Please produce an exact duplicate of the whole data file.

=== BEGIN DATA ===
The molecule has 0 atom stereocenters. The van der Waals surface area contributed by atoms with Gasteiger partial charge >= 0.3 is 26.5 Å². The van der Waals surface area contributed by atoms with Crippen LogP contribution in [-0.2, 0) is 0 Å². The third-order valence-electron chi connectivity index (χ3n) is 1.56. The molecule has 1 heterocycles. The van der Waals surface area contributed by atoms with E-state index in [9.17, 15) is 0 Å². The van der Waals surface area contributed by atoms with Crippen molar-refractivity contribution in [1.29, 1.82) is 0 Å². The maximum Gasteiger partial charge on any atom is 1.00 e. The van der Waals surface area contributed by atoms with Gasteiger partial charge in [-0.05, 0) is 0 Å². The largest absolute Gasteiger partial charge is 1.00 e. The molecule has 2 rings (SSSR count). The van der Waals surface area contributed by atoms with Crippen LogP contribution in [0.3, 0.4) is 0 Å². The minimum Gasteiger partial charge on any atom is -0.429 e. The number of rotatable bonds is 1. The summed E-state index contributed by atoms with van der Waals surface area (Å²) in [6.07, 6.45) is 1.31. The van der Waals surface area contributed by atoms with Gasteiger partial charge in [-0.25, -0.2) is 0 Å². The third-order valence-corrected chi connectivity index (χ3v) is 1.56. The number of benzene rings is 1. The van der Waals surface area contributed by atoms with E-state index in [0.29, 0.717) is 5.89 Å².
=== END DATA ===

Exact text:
The molecule has 0 atom stereocenters. The van der Waals surface area contributed by atoms with Gasteiger partial charge >= 0.3 is 26.5 Å². The van der Waals surface area contributed by atoms with Crippen LogP contribution in [-0.2, 0) is 0 Å². The third-order valence-electron chi connectivity index (χ3n) is 1.56. The molecule has 1 heterocycles. The van der Waals surface area contributed by atoms with E-state index in [9.17, 15) is 0 Å². The van der Waals surface area contributed by atoms with Crippen molar-refractivity contribution in [1.29, 1.82) is 0 Å². The maximum Gasteiger partial charge on any atom is 1.00 e. The van der Waals surface area contributed by atoms with Gasteiger partial charge in [-0.05, 0) is 0 Å². The largest absolute Gasteiger partial charge is 1.00 e. The molecule has 2 rings (SSSR count). The van der Waals surface area contributed by atoms with Crippen LogP contribution in [0.3, 0.4) is 0 Å². The minimum Gasteiger partial charge on any atom is -0.429 e. The number of rotatable bonds is 1. The summed E-state index contributed by atoms with van der Waals surface area (Å²) in [6.07, 6.45) is 1.31. The van der Waals surface area contributed by atoms with Gasteiger partial charge in [-0.25, -0.2) is 0 Å². The third-order valence-corrected chi connectivity index (χ3v) is 1.56. The number of benzene rings is 1. The van der Waals surface area contributed by atoms with E-state index in [0.29, 0.717) is 5.89 Å².